Saturday, May 12, 2012

Andy Stanley

Andy Stanley’s position on homosexuality has come under fire from guys like Ken Silva, Denny Burk, and Albert Mohler. I don’t know much about Andy Stanley myself. I only heard him preach once. The sermon was hip, with some pleasant self-deprecating humor.

Andy is, of course, son of the famous Charles Stanley. Charles is a very gifted preacher. It’s possible that Andy doesn’t have the same talent, but parleyed his pedigree into a successful ministry. Then again, maybe that’s not fair. I don’t know enough to say.

In any case, I’d like to float a theory about Andy’s position on homosexuality. His dad is one of those fundamentalists, like Charles Ryrie, Randall Gleason, and Zane Hodges, who espouses an antinomian version of eternal security. This version of eternal security is opposed to the perseverance of the saints.

This became a cause célèbre when John MacArthur trained his guns on that position.

It’s possible that Andy’s position on homosexuality is related to his father’s antinomian theology. I don’t know that for a fact. I just offer that for consideration. A working hypothesis.

Friday, May 11, 2012

Witnesses to the Bible?

Review of Canon Revisited

The bloom is off the Rose

Devin Rose on May 8, 2012 at 10:20 am said:

Hmm, I think you are overstating the case going in the other direction. Firstly, note that the Catholic canon, including the seven deuterocanonical books, was also “codified” at the ecumenical council of Florence in the 1400s (long before the Reformation began). Trent merely reaffirmed Florence (dogmatically so), which was reaffirming the consensus that had emerged in the Church’s discernment during the first four hundred years, as seen at the council of Rome and those in North Africa in the 300s and early 400s. So it is inaccurate to say that the Catholic canon was only codified at Trent.

According to Metzger, the Tridentine Fathers were divided on the canon, some espousing the Augustinian position and others espousing the Hieronymian position. When the final vote was taken, not even a majority of the bishops voted for the Augustinian position. It merely passed by a plurality.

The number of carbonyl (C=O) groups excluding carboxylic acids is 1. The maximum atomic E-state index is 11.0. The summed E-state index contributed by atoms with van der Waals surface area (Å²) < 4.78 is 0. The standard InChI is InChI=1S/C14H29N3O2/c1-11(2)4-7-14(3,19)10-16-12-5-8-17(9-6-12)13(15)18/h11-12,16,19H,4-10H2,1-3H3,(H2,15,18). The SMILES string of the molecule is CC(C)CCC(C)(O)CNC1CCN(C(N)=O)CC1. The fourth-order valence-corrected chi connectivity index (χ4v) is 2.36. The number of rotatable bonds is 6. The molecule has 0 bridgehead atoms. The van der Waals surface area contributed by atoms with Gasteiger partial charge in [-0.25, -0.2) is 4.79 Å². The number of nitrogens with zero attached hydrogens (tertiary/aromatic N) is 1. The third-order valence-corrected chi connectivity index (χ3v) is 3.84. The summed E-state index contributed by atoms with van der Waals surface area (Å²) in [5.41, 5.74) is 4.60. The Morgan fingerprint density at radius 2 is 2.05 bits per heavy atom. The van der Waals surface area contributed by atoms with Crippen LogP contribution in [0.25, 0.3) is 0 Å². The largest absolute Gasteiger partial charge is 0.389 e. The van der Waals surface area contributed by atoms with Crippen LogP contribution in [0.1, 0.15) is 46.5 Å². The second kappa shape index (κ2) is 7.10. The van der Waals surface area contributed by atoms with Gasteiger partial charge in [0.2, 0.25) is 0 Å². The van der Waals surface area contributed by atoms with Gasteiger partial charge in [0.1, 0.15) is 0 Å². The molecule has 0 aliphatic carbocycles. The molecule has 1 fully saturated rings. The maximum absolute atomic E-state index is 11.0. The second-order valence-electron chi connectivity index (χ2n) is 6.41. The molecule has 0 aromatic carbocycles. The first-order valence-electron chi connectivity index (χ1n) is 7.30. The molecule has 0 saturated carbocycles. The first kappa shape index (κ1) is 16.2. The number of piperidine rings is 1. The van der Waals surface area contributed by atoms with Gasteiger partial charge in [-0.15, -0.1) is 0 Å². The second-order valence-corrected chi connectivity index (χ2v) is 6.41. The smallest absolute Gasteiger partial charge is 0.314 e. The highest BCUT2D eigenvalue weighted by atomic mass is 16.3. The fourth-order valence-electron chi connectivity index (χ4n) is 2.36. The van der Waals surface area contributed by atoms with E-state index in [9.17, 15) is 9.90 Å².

So Trent didn’t reaffirm a preexisting consensus on the canon. There was no consensus at the Council of Trent. Rather, it was by an arbitrary fiat.

Devin Rose on May 8, 2012 at 5:01 pm said:

Regarding the alleged horns of the dilemma you propose, yes during the time of the canon’s discernment (which was not “chaos” but did take centuries to settle), popes and apostolic succession were in place. And sola Scriptura was not. So the Church functioned fine without having a dogmatically settled canon, just as she functioned fine before having dogmatic settled doctrines of the Trinity and Christology. She had the Scriptures, such as the canon had thus far been discerned, and the Apostolic Tradition. Because she was led by rightful authorities, the legitimate successors of the Apostles, as Irenaeus and many others attested to, and this, the Magisterium, was guided by the Spirit. The gradual nature of the canon’s discernment presents a problem for Protestants (who are sola Scriptura) but not for Catholics.

Several problems:

i) You might as well say the church did just fine in the first few centuries without ecumenical councils. For the first ecumenical council wasn’t until the 4C.

ii) And when the early church did begin to settle disputes through ecumenical councils, it was the emperor rather than the pope who convened the councils. By the same token, ecumenical councils weren’t conducted under the auspices of Rome.

iii) Ecclesiology was unsettled in the early church. The Donatists and Novatianists regarded ordination as invalid if conferred by an unworthy officiant. And that would destroy apostolic succession.

Therefore, Devin can’t claim apostolic succession without begging the question. Although the Donatists and Novatianists were condemned, their condemnation is only as good as the church that condemned them. But if they were right, then the condemnation was illegitimate. For if the Roman succession was broken by invalid ordination, then Rome was in no position to condemn the Donatists and the Novatianists.

iv) At best, Devin could claim that while the papacy and apostolic succession were de jure in place, recognition of the papacy and apostolic succession was gradual.

That, however, would parallel the argument that the canon was de jure in place even though recognition of the canon was gradual. 

Thursday, May 10, 2012

The Emperor's Whitey Tighties

Political Will and Cultural Elites

Rick Santorum said:

I will continue to fight to make sure that the cultural elites don't further undermine the institution [of marriage] that gives the best opportunity for healthy, happy children and a just and prosperous society.

You can't fight cultural elites with political weapons. Film makers, journalists, artists, university professors--these people care little for what a conservative politician says.

Even if you legislate a law against their positions, it will be overturned in a generation (or less) since these elites are the ones who train our youth and future political, cultural and business leaders.